Clearly, the nation does not need politicians as ministers now.  The nation needs capable people who would solve its multitudinous problems. It needs people who would fix its problems in education, economy, electricity, security, and infrastructure, among others. If the President and the citizens have the same aspiration in this regard, why is he fixated on the notion of the minister as a noise-making politician?  Unless the President truly means every word that those he would appoint as ministers are politicians, it is the height of presidential indecorum to denigrate technocrats who would abandon their careers and businesses in order to serve the nation as mere politicians and noisemakers.

Since the opinion of the President is that ministers are only noisemakers, it would only be due to the high sense of patriotism and professional competence of his ministers that would make them to perform and meet the expectations of Nigerians. Unfortunately, those who would take their cue from Buhari would spend their period of appointment not contributing significantly to the development of the nation. After all, the expectation of the President is that they should only make noise and dissipate their energies on political activities that do not redound to finding solutions to the urgent questions of national development.

While discerning citizens have not ceased blaming civil servants for contributing largely to the under-development of the nation, Buhari regards them as the ultimate catalyst of its growth.  To be sure, the President’s case inthis regard would have merit if he were talking in the 60s and 70s when civil servants were indubitably the touchstones of professional excellence and personal integrity.

However, the President’s case is sufficiently invalidated in so far as he apparently had the contemporary civil servants in mind when he spoke. The President cannot convince the citizens that simply because some civil servants have been in office for a long time they are better left to run the government rather than bringing in ministers. Yes, these civil servants have been in office for 15 or 20 years. Yes, they are the repositories of the records of their ministries and they would guide the new ministers.  But the stark fact that the President ignored is that even though these civil servants have been in office for this long time, the country is stalked by under-development and every sector    is being plagued by a plethora of ills that negates the improvement of the well-being of the citizens.  The President certainly missed the point when he said that the absence of his cabinet had no adverse effect on the economy.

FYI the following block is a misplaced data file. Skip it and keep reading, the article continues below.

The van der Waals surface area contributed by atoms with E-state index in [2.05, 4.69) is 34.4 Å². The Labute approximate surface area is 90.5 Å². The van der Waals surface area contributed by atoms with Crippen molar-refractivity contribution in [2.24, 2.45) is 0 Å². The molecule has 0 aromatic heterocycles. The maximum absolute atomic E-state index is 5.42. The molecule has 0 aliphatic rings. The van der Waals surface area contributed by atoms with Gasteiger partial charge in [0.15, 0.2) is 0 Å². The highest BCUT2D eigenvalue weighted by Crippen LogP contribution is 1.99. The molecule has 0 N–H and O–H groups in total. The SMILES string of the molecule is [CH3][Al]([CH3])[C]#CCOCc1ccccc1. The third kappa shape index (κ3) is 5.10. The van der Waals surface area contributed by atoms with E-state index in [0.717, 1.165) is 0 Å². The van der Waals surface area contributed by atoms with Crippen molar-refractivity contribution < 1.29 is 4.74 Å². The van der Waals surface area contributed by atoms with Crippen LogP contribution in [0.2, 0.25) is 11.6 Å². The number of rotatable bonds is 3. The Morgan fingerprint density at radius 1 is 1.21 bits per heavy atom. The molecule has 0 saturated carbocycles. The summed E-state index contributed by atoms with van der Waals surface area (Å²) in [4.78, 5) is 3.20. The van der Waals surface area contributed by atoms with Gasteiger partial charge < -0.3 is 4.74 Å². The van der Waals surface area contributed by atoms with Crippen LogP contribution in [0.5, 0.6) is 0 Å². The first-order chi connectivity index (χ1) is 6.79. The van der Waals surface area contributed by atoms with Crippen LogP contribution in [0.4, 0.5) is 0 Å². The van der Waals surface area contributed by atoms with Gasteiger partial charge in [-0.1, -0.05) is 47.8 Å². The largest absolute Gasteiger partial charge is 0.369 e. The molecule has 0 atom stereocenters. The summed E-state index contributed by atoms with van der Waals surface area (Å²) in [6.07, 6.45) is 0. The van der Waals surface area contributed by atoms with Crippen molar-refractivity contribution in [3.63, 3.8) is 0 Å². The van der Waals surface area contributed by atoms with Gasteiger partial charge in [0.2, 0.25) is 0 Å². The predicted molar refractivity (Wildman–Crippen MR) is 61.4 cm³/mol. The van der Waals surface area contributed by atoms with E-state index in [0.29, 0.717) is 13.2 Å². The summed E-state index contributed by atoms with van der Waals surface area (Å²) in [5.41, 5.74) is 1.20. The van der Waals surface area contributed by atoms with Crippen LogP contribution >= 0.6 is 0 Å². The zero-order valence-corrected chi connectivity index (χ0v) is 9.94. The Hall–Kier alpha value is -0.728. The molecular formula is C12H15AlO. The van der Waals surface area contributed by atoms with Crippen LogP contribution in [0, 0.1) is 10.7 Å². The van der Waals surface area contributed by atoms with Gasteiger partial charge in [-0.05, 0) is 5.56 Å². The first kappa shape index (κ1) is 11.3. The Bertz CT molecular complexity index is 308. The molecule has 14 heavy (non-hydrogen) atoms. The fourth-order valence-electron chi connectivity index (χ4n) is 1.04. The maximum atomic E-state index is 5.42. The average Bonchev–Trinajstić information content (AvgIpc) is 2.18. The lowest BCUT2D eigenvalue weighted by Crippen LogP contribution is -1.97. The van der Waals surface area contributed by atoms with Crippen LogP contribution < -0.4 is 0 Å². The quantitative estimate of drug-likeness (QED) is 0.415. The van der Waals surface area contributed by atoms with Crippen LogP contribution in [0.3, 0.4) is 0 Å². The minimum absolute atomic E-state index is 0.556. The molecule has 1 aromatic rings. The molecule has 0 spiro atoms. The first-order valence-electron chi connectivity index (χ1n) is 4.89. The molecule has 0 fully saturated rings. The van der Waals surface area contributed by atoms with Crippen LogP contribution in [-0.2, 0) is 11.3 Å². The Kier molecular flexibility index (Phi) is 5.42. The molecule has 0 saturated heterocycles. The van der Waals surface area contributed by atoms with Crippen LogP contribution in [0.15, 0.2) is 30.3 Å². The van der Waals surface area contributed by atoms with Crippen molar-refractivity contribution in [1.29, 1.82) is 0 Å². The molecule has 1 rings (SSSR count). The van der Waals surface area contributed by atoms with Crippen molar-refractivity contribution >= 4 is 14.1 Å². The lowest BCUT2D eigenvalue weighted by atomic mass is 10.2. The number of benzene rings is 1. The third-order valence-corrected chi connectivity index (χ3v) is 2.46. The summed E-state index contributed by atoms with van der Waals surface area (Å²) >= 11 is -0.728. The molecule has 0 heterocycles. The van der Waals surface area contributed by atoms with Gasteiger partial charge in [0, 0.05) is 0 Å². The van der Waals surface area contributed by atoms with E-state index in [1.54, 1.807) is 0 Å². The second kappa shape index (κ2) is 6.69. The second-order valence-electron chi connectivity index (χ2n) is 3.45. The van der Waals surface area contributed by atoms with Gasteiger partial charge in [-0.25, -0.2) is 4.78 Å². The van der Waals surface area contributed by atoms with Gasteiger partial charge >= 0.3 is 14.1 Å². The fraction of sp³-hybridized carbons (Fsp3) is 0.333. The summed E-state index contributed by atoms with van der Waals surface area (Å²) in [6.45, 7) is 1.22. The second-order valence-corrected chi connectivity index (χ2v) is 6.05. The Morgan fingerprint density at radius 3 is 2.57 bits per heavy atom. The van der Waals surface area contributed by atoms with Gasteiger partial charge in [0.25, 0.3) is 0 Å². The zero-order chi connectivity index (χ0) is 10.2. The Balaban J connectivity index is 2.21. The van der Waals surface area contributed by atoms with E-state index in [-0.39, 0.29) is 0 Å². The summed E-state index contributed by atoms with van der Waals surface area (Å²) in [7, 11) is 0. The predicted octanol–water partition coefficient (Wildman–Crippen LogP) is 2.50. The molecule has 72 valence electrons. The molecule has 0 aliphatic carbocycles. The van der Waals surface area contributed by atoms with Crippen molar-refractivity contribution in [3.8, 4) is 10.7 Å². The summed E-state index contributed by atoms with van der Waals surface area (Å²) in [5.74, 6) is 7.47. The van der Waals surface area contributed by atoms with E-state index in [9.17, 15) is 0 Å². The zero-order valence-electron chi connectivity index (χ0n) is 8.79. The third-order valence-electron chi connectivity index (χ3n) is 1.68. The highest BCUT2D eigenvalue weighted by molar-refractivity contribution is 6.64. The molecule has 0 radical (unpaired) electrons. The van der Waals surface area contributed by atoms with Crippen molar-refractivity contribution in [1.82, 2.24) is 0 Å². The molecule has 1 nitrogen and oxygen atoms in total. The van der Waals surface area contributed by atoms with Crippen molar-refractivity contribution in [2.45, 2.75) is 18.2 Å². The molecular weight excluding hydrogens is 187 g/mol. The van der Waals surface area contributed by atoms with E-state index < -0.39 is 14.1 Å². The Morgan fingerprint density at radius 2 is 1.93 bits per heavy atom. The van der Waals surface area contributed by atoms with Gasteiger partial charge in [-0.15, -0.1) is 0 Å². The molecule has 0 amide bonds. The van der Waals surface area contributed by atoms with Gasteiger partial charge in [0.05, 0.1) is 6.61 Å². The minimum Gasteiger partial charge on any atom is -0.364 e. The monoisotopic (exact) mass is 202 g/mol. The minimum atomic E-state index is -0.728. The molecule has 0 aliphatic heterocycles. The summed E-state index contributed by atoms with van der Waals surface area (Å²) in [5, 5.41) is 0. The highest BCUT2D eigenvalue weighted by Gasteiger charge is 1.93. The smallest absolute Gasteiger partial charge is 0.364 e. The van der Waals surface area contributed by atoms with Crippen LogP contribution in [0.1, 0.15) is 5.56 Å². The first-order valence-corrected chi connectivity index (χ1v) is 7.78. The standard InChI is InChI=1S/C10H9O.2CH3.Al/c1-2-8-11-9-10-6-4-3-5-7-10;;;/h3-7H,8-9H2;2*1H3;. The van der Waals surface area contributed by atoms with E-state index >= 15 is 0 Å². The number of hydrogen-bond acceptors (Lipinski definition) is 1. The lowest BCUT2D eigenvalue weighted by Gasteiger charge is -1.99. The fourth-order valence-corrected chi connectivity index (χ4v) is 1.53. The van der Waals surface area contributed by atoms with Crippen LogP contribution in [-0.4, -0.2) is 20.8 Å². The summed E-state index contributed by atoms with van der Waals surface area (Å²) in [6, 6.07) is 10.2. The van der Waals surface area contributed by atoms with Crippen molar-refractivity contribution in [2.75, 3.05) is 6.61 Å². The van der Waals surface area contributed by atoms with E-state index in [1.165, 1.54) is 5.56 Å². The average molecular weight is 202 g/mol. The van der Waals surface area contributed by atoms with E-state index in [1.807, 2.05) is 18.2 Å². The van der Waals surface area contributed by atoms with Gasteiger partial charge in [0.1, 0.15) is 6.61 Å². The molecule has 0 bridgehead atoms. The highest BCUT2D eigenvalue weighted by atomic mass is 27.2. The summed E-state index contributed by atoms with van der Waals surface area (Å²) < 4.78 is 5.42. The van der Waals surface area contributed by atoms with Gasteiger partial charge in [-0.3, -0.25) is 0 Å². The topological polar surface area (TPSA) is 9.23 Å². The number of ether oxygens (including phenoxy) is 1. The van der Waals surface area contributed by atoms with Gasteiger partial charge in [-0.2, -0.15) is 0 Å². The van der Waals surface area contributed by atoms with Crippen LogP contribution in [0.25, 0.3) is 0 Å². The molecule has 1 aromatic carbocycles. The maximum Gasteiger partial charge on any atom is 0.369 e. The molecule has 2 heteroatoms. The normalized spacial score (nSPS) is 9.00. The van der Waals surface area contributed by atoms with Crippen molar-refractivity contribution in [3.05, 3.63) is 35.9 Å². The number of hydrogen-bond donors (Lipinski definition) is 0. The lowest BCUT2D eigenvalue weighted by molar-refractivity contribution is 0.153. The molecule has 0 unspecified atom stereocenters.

No doubt, among the contemporary civil servants, there are credible, intelligent and professionally competent people.

But if there is any contribution to the society that is easily identified with civil servants now is their introduction of political leaders to the corrupt ways of government.  They have been indicted for putting pressure on ministers who are coming into public office for the first time to manipulate the rules for their personal gain. One wonders what improvement the economy has got for the past three months that he has been running the government with only the civil servants.  Indeed, if only for the sake of injecting fresh ideas into the routine of public service as conducted by civil servants, the wisdom of the framers of the constitution in asking for ministers to be part of government is unassailable. This constitutional stipulation may only be vitiated if the ministers are Buhari’s  “politicians” and  “noise-makers.”

• Dr. Onomuakpokpo is a member of The Guardian Editorial Board.